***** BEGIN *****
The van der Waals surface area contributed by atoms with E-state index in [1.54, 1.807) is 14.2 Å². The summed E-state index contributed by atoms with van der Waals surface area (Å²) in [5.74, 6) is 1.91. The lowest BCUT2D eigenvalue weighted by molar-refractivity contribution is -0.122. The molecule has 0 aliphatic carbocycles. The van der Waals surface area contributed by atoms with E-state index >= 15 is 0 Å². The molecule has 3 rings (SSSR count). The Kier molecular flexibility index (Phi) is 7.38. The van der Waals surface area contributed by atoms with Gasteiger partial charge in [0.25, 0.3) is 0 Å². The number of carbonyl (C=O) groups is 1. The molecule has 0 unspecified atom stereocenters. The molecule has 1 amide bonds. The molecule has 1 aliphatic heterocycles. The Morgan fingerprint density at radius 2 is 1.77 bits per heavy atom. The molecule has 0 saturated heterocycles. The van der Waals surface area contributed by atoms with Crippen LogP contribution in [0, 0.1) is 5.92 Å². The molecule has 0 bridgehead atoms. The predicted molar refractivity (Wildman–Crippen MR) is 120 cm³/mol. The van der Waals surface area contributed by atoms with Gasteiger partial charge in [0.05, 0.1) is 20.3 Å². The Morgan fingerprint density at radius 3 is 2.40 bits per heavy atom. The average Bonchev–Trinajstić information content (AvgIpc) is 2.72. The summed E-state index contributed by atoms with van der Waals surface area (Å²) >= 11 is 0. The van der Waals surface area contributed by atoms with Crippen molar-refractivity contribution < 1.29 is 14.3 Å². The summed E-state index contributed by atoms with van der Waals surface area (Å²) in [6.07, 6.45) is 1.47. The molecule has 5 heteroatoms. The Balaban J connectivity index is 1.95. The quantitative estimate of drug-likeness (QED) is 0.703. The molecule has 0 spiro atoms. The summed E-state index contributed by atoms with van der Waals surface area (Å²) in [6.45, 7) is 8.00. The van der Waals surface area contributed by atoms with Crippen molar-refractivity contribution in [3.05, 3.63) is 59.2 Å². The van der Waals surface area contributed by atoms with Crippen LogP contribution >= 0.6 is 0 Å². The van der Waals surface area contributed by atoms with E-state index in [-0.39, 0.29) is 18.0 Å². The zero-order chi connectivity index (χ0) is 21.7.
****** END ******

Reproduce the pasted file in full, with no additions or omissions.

The van der Waals surface area contributed by atoms with E-state index in [1.54, 1.807) is 14.2 Å². The summed E-state index contributed by atoms with van der Waals surface area (Å²) in [5.74, 6) is 1.91. The lowest BCUT2D eigenvalue weighted by molar-refractivity contribution is -0.122. The molecule has 0 aliphatic carbocycles. The van der Waals surface area contributed by atoms with E-state index >= 15 is 0 Å². The molecule has 3 rings (SSSR count). The Kier molecular flexibility index (Phi) is 7.38. The van der Waals surface area contributed by atoms with Gasteiger partial charge in [0.25, 0.3) is 0 Å². The number of carbonyl (C=O) groups is 1. The molecule has 0 unspecified atom stereocenters. The molecule has 1 amide bonds. The molecule has 1 aliphatic heterocycles. The Morgan fingerprint density at radius 2 is 1.77 bits per heavy atom. The molecule has 0 saturated heterocycles. The van der Waals surface area contributed by atoms with Crippen LogP contribution in [0, 0.1) is 5.92 Å². The molecule has 0 bridgehead atoms. The predicted molar refractivity (Wildman–Crippen MR) is 120 cm³/mol. The van der Waals surface area contributed by atoms with Gasteiger partial charge in [0.05, 0.1) is 20.3 Å². The Morgan fingerprint density at radius 3 is 2.40 bits per heavy atom. The average Bonchev–Trinajstić information content (AvgIpc) is 2.72. The summed E-state index contributed by atoms with van der Waals surface area (Å²) >= 11 is 0. The van der Waals surface area contributed by atoms with Crippen molar-refractivity contribution < 1.29 is 14.3 Å². The summed E-state index contributed by atoms with van der Waals surface area (Å²) in [6.07, 6.45) is 1.47. The molecule has 5 heteroatoms. The Balaban J connectivity index is 1.95. The quantitative estimate of drug-likeness (QED) is 0.703. The molecule has 0 spiro atoms. The summed E-state index contributed by atoms with van der Waals surface area (Å²) in [6.45, 7) is 8.00. The van der Waals surface area contributed by atoms with Crippen molar-refractivity contribution in [3.05, 3.63) is 59.2 Å². The van der Waals surface area contributed by atoms with Crippen LogP contribution >= 0.6 is 0 Å². The van der Waals surface area contributed by atoms with E-state index in [-0.39, 0.29) is 18.0 Å². The zero-order chi connectivity index (χ0) is 21.7.